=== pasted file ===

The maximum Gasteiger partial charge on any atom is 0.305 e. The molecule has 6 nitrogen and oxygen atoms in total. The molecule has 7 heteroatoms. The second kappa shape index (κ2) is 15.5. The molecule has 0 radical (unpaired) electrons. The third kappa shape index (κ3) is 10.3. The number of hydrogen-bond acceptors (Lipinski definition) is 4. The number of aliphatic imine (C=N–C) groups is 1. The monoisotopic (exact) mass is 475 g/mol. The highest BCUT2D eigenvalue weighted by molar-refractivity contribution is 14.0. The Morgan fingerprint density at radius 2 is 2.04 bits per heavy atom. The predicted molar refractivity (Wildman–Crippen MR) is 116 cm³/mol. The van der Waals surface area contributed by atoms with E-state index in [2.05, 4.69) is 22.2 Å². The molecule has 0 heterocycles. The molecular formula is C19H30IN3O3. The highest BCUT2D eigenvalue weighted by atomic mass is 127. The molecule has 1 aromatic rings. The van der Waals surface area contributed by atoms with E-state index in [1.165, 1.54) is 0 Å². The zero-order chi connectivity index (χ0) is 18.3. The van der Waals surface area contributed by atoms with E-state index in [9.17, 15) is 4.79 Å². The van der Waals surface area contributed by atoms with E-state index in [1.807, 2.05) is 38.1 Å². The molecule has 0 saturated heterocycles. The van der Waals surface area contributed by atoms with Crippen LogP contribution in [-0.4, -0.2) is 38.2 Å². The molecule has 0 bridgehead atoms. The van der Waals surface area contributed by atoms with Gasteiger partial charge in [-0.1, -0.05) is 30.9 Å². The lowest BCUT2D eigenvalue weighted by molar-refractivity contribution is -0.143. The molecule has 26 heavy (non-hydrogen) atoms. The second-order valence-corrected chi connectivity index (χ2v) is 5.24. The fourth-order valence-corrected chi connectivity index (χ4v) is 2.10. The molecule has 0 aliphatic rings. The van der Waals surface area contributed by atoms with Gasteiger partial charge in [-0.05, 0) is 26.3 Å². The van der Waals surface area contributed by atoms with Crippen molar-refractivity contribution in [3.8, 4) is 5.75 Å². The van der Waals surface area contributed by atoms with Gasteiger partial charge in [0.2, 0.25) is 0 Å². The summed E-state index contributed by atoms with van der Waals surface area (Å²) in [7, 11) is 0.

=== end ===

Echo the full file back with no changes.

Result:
The maximum Gasteiger partial charge on any atom is 0.305 e. The molecule has 6 nitrogen and oxygen atoms in total. The molecule has 7 heteroatoms. The second kappa shape index (κ2) is 15.5. The molecule has 0 radical (unpaired) electrons. The third kappa shape index (κ3) is 10.3. The number of hydrogen-bond acceptors (Lipinski definition) is 4. The number of aliphatic imine (C=N–C) groups is 1. The monoisotopic (exact) mass is 475 g/mol. The highest BCUT2D eigenvalue weighted by molar-refractivity contribution is 14.0. The Morgan fingerprint density at radius 2 is 2.04 bits per heavy atom. The predicted molar refractivity (Wildman–Crippen MR) is 116 cm³/mol. The van der Waals surface area contributed by atoms with E-state index in [2.05, 4.69) is 22.2 Å². The molecule has 0 heterocycles. The molecular formula is C19H30IN3O3. The highest BCUT2D eigenvalue weighted by atomic mass is 127. The molecule has 1 aromatic rings. The van der Waals surface area contributed by atoms with E-state index in [1.165, 1.54) is 0 Å². The zero-order chi connectivity index (χ0) is 18.3. The van der Waals surface area contributed by atoms with E-state index in [9.17, 15) is 4.79 Å². The van der Waals surface area contributed by atoms with E-state index in [1.807, 2.05) is 38.1 Å². The molecule has 0 saturated heterocycles. The van der Waals surface area contributed by atoms with Crippen LogP contribution in [-0.4, -0.2) is 38.2 Å². The molecule has 0 bridgehead atoms. The van der Waals surface area contributed by atoms with Gasteiger partial charge in [-0.1, -0.05) is 30.9 Å². The lowest BCUT2D eigenvalue weighted by molar-refractivity contribution is -0.143. The molecule has 26 heavy (non-hydrogen) atoms. The second-order valence-corrected chi connectivity index (χ2v) is 5.24. The fourth-order valence-corrected chi connectivity index (χ4v) is 2.10. The molecule has 0 aliphatic rings. The van der Waals surface area contributed by atoms with Gasteiger partial charge in [-0.05, 0) is 26.3 Å². The van der Waals surface area contributed by atoms with Crippen molar-refractivity contribution in [3.8, 4) is 5.75 Å². The van der Waals surface area contributed by atoms with Gasteiger partial charge in [0.2, 0.25) is 0 Å². The summed E-state index contributed by atoms with van der Waals surface area (Å²) in [7, 11) is 0.